Ongo launches enhanced iPad app for aggregated news

NYTimes, Gannett, Washington Post joint start-up seeks to expand readership

Technology trends and news by Bambi Francisco Roizen
April 1, 2012
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Ongo, an aggregator of news from major publications, just released this weekend a new enhanced version of its service for the iPad.

The new iPad service offers subscribers news from more brands, such as Yomiuri Shimbun, the largest newspaper in Japan, and an interface that feels like you're reading a magazine. It also takes advantage of the touch-centric UI with carousels and articles as blocks. So on the homepage, you may just see eight featured stories with images vs. links to top stories. Unlike a typical news site from a Web browser where you have to make the text larger to see what you're reading, the iPad app adjusts for the smaller screen. Hence the limited stories and the bigger font size. 

There's also support for magazines (so you can see covers, and table of contents) and a better browser for picking titles. You must have iOS 4.2 on your iPad to download the app.  

Ongo, founded in 2009, is a service that's owned equally by The New York Times, The Washington Post, and Gannett Company. The publications invested a combined $12 million into the start-up, and it was launched in mid-2010.

Since then, the service has added 16,000 paying subscribers, adding 200 new subscribers each day, according to Alex Kazim, founder and CEO of Ongo, in an interview with me. For the $2 monthly subscription service, readers get access to around 800 stories from top publications, including 20 stories from the NYTimes, all of Washington Post, Reuters and AP, and four stories from The Financial Times. Readers can also buy different publications through an a la carte service. For instance, buying the LA Times would cost $10 a month (compared to about $15 a month if you purchased the LA Times directly). 

Ongo works with more than 30 publishers and more than 80 premium titles. And, the company has yet to add in all of the local papers owned by Gannett, said Kazim. 

So why would someone subscribe? "Part of it is convenience," said Kazim, suggesting that Ongo is to text content as cable companies are to video programs. "We've gone out and licensed all the [best] content for you." To the extent someone would want all those publications in one place, then Ongo is worth checking out.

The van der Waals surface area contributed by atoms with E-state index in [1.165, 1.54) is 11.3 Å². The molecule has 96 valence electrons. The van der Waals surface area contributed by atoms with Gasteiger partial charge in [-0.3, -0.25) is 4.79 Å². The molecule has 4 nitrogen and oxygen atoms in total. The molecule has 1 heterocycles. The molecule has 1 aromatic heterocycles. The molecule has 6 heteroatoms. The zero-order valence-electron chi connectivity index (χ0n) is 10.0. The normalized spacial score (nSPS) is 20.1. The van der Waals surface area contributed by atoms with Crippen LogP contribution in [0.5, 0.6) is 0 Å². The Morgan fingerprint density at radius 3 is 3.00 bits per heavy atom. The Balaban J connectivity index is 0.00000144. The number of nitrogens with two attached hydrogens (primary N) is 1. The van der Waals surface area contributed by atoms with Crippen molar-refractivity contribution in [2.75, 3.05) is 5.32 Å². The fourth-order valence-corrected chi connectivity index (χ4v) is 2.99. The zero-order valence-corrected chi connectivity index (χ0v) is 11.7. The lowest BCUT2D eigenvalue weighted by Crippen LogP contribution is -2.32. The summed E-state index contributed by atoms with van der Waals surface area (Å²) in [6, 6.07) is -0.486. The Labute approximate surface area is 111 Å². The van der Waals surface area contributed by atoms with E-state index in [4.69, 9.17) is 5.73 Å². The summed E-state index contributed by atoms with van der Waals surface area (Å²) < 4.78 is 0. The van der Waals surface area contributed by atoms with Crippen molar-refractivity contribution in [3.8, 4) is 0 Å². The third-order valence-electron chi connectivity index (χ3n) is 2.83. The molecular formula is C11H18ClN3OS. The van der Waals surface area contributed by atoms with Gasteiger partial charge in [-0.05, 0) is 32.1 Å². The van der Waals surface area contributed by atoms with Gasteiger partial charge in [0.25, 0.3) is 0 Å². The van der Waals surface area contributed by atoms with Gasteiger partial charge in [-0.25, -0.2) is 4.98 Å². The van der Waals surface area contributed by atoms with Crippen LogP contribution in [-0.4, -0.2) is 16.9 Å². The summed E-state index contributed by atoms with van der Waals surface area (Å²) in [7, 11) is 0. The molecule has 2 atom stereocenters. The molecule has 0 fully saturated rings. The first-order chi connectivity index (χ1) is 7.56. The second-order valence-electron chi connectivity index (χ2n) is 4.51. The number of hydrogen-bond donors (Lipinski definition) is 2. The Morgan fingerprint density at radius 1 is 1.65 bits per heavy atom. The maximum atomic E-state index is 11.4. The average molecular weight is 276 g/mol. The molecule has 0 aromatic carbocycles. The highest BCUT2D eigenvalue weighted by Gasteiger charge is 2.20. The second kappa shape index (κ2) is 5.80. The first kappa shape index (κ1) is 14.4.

Ongo's six full-time editors sift through all the papers to find the best articles to present. Unlike new aggregators that focus on personalization and algorithms to determine the most relevant news stories, Ongo's editors determine the curation process. There is no personalization component to the service at all. When I say personalization, I mean the ability for readers to choose preferences, and for the service to learn a person's tastes to automate the news-selection process.

Personalization vs human curation

"There are three different ways to discovery," said Kazim. "There's social, personalization and curation. We feel no one is doing a good job with curation."

Indeed, in the past couple years, it does seem that there's been more interest on the part of major media companies to build up their personalized news offerings. The Washington Post launched Trove in February 2011, after buying iCurrent - the personalized news service that underlies the technology. This service allows readers to choose categories and publications they're interested in hearing from. I do like the fact that readers can "choose" publications. This is unlike, which recently launched and aggregates content based on your network. In this case, doesn't allow subscribers to select the publications, which I think is a feature it should add. The NY Times also has its own personalized news service, called 

But personalizaion, while a nice filtering addition, doesn't always beat out editors. And, I'm not saying this because I am an editor. As I've pointed out in the past, there will be those who want to personalize their news and make selections. Personalization is great, but only if people care to have things personalized. People are inherently lazy. And, asking them to select categories isn't something they'll want to do, even if their tastes change over time. There's also the fact that some people don't want to give up their preferences because they don't want anyone to know that they're really interested in knowing. They secretly interested in the Britney Spears' gossip, but will publicly say they're interested in Dostoyevsky.

And, there's always the serendipitous nature of newspapers that people may not want to lose.

Often people don't want to read about what they're interested in, they want to be surprised.   

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